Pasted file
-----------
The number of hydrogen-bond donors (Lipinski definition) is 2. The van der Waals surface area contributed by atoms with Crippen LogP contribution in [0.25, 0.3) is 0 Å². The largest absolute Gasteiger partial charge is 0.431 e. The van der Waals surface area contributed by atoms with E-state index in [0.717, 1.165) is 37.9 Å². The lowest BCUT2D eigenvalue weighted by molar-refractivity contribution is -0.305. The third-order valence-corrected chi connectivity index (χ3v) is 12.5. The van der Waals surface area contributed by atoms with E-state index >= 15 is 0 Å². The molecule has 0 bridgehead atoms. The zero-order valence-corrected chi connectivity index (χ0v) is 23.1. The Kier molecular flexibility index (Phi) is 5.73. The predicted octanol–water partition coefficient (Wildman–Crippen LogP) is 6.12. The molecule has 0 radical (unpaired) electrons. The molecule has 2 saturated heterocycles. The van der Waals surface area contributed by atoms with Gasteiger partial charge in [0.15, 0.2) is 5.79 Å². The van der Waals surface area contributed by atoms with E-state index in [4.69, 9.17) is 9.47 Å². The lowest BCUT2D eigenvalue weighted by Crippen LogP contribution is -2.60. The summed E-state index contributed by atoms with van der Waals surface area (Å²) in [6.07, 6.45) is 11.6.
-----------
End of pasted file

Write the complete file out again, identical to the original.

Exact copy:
The number of hydrogen-bond donors (Lipinski definition) is 2. The van der Waals surface area contributed by atoms with Crippen LogP contribution in [0.25, 0.3) is 0 Å². The largest absolute Gasteiger partial charge is 0.431 e. The van der Waals surface area contributed by atoms with E-state index in [0.717, 1.165) is 37.9 Å². The lowest BCUT2D eigenvalue weighted by molar-refractivity contribution is -0.305. The third-order valence-corrected chi connectivity index (χ3v) is 12.5. The van der Waals surface area contributed by atoms with E-state index >= 15 is 0 Å². The molecule has 0 bridgehead atoms. The zero-order valence-corrected chi connectivity index (χ0v) is 23.1. The Kier molecular flexibility index (Phi) is 5.73. The predicted octanol–water partition coefficient (Wildman–Crippen LogP) is 6.12. The molecule has 0 radical (unpaired) electrons. The molecule has 2 saturated heterocycles. The van der Waals surface area contributed by atoms with Gasteiger partial charge in [0.15, 0.2) is 5.79 Å². The van der Waals surface area contributed by atoms with E-state index in [4.69, 9.17) is 9.47 Å². The lowest BCUT2D eigenvalue weighted by Crippen LogP contribution is -2.60. The summed E-state index contributed by atoms with van der Waals surface area (Å²) in [6.07, 6.45) is 11.6.